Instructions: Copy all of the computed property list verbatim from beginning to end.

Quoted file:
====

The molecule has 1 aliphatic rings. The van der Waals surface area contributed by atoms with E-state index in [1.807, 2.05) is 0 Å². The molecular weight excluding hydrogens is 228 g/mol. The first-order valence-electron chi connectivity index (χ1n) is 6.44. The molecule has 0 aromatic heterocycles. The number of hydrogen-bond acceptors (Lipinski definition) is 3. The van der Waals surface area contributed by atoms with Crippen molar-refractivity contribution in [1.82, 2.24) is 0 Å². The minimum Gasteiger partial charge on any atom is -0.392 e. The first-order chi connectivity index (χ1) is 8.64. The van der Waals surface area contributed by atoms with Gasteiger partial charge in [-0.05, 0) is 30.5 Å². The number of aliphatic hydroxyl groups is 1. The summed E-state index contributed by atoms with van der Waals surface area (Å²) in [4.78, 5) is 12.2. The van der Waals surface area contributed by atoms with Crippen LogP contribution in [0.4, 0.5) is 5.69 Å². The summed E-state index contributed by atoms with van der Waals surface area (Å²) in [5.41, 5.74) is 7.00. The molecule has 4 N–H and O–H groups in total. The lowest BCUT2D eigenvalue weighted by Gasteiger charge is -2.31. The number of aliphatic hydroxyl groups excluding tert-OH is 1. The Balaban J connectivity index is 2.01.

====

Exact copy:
The molecule has 1 aliphatic rings. The van der Waals surface area contributed by atoms with E-state index in [1.807, 2.05) is 0 Å². The molecular weight excluding hydrogens is 228 g/mol. The first-order valence-electron chi connectivity index (χ1n) is 6.44. The molecule has 0 aromatic heterocycles. The number of hydrogen-bond acceptors (Lipinski definition) is 3. The van der Waals surface area contributed by atoms with Crippen molar-refractivity contribution in [1.82, 2.24) is 0 Å². The minimum Gasteiger partial charge on any atom is -0.392 e. The first-order chi connectivity index (χ1) is 8.64. The van der Waals surface area contributed by atoms with Gasteiger partial charge in [-0.05, 0) is 30.5 Å². The number of aliphatic hydroxyl groups is 1. The summed E-state index contributed by atoms with van der Waals surface area (Å²) in [4.78, 5) is 12.2. The van der Waals surface area contributed by atoms with Crippen LogP contribution in [0.4, 0.5) is 5.69 Å². The summed E-state index contributed by atoms with van der Waals surface area (Å²) in [5.41, 5.74) is 7.00. The molecule has 4 N–H and O–H groups in total. The lowest BCUT2D eigenvalue weighted by Gasteiger charge is -2.31. The number of aliphatic hydroxyl groups excluding tert-OH is 1. The Balaban J connectivity index is 2.01.